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Postby BMW Fan » Thu Apr 10, 2008 6:55 am

ASG Analytik-Service GmbH, Germany has shown a Cetane values of 54 for rapeseed oil.
Makes sense to me since Dyno tests on veggie always show an increase of power.
If I blend I use Diesel and not gas. I did use gas for some time in the range of less then 10% with no ill effect.

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Postby ROLLGUY » Fri May 09, 2008 6:57 pm

[quote="David"]Of course the first thing that has to be remembered here is that the conclusions of the entire article are based on Petrol in DIESEL, Not vegetable oil. [/quote]

As pointed out, the part about lubricity we know to be wrong for a start. That applies to diesel NOT Veg oil. What we don't know is what other conclusions are also incorrect.
The other possible discrepancy's in the article may be related to it's age. It mentions EPA standards by the year 2000. Here in oz at least, the current low sulfur Diesel wasn't introduced till later than that. In any case, what is refered to here is not relevant to what the majority of people here are doing which is mixing petrol with VEG which we know has very different properties to Diesel.

Before getting all fussed about the WVO/ULP that is in the startup tank of my car right now, I'd have to see tests done on the mixing of WVO and petrol that said that was detrimental to be worried it was a bad thing.
Much is made of the cetane of Diesel but I haven't seen ( although I don't doubt the info may be out there) what the cetane of WVO is. This areticle says the cetane of Diesel is variable, I'll bet is is a whole lot more stable than your average mix of WVO! :D

I have seen statements to this effect before but still don't understand how the conclusion is arrived at:

[b] "A fuel that has a high octane number has a low cetane number, and a high cetane fuel has a low octane number. Anything with a high octane rating will retard diesel fuel’s ability to ignite."[/b][i][/i]

A low compression Diesel engine will run 16:1 compression ratio. A High compression Petrol engine will run maybe 13:1 but that would be a pretty rare engine and not a production version.
The problem with petrol engines and high compression is self ignition resulting in untimed burning. If the petrol is going to self ignite in an engine running maybe 13:1 compression, how the hell is it going to retard the diesels ability to ignite in an engine running something like 20 to 25:1 compression? I'd be more thinking the problem would be with the petrol component lighting off too quick not retarding the diesels ability to light off.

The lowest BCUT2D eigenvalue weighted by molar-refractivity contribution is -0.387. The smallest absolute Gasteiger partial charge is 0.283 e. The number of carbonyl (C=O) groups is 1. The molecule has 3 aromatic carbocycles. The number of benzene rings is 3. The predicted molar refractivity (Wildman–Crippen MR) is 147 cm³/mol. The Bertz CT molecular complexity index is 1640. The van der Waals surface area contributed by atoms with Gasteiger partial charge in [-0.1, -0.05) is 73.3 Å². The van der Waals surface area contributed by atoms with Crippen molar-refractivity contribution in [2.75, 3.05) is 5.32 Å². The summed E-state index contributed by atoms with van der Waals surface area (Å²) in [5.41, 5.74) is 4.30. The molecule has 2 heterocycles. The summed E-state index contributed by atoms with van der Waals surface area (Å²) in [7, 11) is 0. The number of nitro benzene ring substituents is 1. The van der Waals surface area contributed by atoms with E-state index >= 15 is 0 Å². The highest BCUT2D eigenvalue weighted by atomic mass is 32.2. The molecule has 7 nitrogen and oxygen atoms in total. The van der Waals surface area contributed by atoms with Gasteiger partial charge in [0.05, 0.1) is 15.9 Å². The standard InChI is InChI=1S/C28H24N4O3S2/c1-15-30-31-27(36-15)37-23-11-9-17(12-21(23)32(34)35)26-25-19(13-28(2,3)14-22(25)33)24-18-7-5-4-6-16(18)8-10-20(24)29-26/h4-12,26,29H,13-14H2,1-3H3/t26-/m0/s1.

The article says petrol in Diesel leads to harder starting but with veg, I have found the exact opposite to be the case on more than one vehicle.
Mercedes also have a list in their W123 model handbook for mixing petrol with diesel in cold weather so at least back then, they could not have seen too much risk in this blend in those engines.[/quote]

I agree. I have been blending (80% VO 20% RUG) with stale gas from a boat shop, and it works great. The best part is the price (FREE). I am not at all concerned with lubricity, as VO is loaded with it!
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Postby David » Fri May 09, 2008 11:53 pm

The "Stale" aspect of the Unleaded is also interesting.
I'm not sure what the altered properties of the fuel would be, I imagine it would lose some of its vapor flammability which would seem a good thing in this respect but it should still have the same thinning properties.

All good for blenders I'd say.
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Postby SunWizard » Sat May 10, 2008 9:44 am

The best thing about RUG being stale is that it lowers the octane, which means it hurts the cetane value of the blend less than fresh RUG.
YVORMV - Your veg. oil results may vary.
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not complete data

Postby coachgeo » Sat May 10, 2008 4:30 pm

Numbers dont lie, the cetane is lowered by octane therfore little less punch would occure in a diesel factor WHEN NO OTHER THINGS ARE CONSIDERED.

If I calcuate how much a gymnast can flip, then have a kid do 3 x that cause... he's on a trampoline, the math would not be be wrong.... just forgot to take into acount "springs" on the trampoline.

If one was to calculate the cetane value of vegetable oil and tune the engine according to that....and tested it in alaska with no fuel heating system..... the cetane numbers would not be lieing.. but it still would not work.

That is the problem with the cetane octane thing. It is only ONE THING and in to itself not enough to base an itso facto decision.

What is not being considered in the numbers game of cetan/Octane is combustion characteristics of the two fuels which are different.

Way I heard it theorized is when taking flame fronts into account even though the cetane number is lower, due to a secondary flame front (ignition of the gas comes at a different time than the Veg oil) the result is an improved overall combustion of the veg oil resulting in you actually get simular results to diesel and sometimes even BETTER RESULTS by you blending with gasoline.

This if I recall right was also shown to be true with diesel long long long ago. Someone (Kugel I think) sited having seen it in an acient book of diesel combustion studies. Of course one could easily see that there is a point of dimenishing return such as when the ratio of gasoline to vegoil or diesel gets too hight.
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Postby ROLLGUY » Sat May 10, 2008 6:06 pm

[quote="SunWizard"]The best thing about RUG being stale is that it lowers the octane, which means it hurts the cetane value of the blend less than fresh RUG.[/quote]

Yes, that is why I say "the staler, the better". The boat shop guy can't understand this, but thats OK. I think with all or most of the aromatcs gone, RUG still has the capacity to thin the VO, without degrading the Cetane value of the VO (something like you said).